Considering the weights they have to lift, roll over and move, it is not surprising that musculoskeletal disorders (MSDs) are par for the course for many nurses. Manually repositioning, lifting and transferring patients can cause overexertion to your body that often leads to MSDs. The fact that a large percentage of hospital patients are obese serves to exacerbate the threat of damage to your health and welfare.
In conversations about the effectiveness of safe patient handling equipment, there is never a shortage of excuses of why not to use it. In some cases, hospitals have purchased costly mechanical lifting equipment, but the failure to provide sufficient training in properly using it and neglecting to establish procedures and policies for it have resulted in the equipment turning into very expensive white elephants.
Myths and facts
Only when medical facilities establish cultures of safe patient handling — involving nursing staff and management — can a safety program begin to prevent MSDs. For this to happen, some common myths need busting, including the following:
Myth — Using proper body mechanics are as effective as lifting equipment in avoiding back injuries and other MSDs.
Fact — Research and experience spanning 30 years have shown that — even with the best training in body mechanics — manual lifting techniques are not enough to effectively reduce the number of MSDs within a nursing staff.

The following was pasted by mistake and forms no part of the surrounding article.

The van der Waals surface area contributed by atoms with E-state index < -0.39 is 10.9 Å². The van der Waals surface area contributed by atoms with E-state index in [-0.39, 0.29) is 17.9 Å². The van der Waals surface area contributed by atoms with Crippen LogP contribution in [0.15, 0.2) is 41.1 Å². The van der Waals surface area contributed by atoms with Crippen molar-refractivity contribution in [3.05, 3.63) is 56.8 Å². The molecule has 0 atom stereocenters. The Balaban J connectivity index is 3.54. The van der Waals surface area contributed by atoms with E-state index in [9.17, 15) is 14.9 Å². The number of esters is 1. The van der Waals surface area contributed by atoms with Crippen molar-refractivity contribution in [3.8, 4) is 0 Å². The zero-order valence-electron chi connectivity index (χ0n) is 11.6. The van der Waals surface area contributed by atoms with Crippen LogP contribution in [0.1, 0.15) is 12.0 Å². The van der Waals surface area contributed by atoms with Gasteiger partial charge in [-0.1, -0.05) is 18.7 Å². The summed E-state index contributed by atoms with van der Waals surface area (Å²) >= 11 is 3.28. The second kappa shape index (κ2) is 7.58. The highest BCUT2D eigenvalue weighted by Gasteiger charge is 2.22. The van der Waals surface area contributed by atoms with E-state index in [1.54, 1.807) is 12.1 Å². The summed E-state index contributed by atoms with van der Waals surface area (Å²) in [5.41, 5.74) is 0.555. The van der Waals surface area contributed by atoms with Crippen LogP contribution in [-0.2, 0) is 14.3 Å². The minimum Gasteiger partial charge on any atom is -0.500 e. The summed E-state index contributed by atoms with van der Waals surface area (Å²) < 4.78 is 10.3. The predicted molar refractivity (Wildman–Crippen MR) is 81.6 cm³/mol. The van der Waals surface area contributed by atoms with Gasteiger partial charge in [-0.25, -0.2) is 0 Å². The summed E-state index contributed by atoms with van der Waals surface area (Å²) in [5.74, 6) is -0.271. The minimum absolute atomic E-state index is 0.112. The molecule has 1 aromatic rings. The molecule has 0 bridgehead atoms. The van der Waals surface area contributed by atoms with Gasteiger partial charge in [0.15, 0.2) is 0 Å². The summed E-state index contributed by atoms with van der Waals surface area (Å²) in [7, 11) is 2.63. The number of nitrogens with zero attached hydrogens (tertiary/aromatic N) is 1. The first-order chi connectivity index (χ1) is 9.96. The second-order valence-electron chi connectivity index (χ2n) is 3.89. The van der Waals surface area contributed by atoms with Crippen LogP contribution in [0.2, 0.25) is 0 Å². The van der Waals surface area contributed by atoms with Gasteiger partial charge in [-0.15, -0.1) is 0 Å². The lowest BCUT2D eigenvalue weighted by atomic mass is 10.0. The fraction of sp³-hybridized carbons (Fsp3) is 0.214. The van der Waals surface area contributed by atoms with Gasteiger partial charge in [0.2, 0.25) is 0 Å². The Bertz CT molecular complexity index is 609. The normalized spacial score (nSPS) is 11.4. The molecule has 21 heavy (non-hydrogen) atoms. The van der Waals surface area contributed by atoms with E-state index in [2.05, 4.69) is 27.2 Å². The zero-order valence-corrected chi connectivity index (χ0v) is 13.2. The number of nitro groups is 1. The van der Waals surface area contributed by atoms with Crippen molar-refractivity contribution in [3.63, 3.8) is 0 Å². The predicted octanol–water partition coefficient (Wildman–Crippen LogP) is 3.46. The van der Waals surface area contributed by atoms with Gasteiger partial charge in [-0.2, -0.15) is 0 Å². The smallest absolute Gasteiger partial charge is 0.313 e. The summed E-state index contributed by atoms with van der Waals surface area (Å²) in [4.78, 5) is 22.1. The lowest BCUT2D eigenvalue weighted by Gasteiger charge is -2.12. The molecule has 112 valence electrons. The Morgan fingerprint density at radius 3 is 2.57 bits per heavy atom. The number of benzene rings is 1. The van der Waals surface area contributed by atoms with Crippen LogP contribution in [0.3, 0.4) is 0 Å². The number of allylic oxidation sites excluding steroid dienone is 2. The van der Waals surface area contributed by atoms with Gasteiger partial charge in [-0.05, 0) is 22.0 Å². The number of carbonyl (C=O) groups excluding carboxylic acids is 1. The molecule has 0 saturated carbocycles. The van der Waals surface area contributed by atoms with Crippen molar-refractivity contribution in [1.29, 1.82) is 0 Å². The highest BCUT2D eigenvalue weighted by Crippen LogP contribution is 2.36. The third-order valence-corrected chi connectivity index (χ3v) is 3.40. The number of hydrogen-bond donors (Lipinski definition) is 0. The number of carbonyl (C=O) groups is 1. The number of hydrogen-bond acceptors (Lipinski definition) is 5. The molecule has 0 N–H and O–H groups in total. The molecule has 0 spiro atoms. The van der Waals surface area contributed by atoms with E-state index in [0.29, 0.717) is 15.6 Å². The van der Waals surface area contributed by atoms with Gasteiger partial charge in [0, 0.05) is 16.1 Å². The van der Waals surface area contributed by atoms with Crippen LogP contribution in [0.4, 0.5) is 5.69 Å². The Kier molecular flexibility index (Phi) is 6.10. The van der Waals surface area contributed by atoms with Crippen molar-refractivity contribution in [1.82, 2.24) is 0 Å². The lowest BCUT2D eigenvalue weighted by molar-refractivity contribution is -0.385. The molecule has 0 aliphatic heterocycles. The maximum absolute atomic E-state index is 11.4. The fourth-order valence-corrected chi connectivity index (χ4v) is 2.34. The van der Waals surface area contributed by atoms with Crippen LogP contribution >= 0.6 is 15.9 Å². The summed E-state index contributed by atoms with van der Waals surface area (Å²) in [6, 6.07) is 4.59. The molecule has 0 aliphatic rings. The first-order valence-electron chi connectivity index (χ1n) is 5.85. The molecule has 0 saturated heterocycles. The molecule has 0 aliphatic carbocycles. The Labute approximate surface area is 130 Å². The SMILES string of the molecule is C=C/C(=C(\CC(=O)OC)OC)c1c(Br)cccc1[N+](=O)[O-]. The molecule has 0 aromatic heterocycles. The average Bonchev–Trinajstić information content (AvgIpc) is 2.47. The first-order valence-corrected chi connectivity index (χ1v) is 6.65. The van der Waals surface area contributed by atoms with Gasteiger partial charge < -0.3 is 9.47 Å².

Myth — Patients feel unsafe and uncomfortable during the process of mechanical lifting.
Fact — When patients learn that the equipment is for both their and the caregiver’s safety, they feel comfortable. With proper use, mechanical equipment can prevent falls, skin tears and bruises.
Myth — Manual lifting is not as time consuming as mechanical lifting.
Fact — Tests have shown that rounding up enough co-workers to lift a patient manually takes longer than finding a mechanical device and moving the patient.
Myth — Lifting equipment is too expensive and not cost effective.
Fact — Long-term benefits found at institutions with effective safe patient handling programs include fewer injuries, fewer workers’ comp claims and lost time along with increased employee satisfaction, productivity and staff retention. This also led to improved patient care and patient satisfaction, with capital investment recovery in two to five years.
Myth — The use of mechanical equipment will ensure safe patient handling.
Fact — They key to the success of this equipment is proper training in the safe use of it. Regular maintenance and servicing are also necessary.
Myth — It is a substantial investment for mechanical equipment that medical personnel will not use.
Fact — A survey indicated that about a third of the nurses at facilities with readily available mechanical lifting devices used them regularly, while the rest said they use them occasionally.
With most myths busted, it only makes sense for hospitals to invest in safe patient handling equipment. However, successful integration will require commitment and involvement – by both employers and employees. Development of new policies, selection of equipment, identifying installation locations and education may ensure success and, ultimately, fewer musculoskeletal disorders.
Unfortunately, if you’re a nurse, MSDs will most likely remain prevalent among you and your co-workers, and so will workers’ compensation benefits claims. However, you may find that proving these injuries are work related can be quite a challenge. The skills of an experienced workers’ comp attorney may be necessary to navigate your claim for benefits or to help you fight against any claims that were wrongfully denied.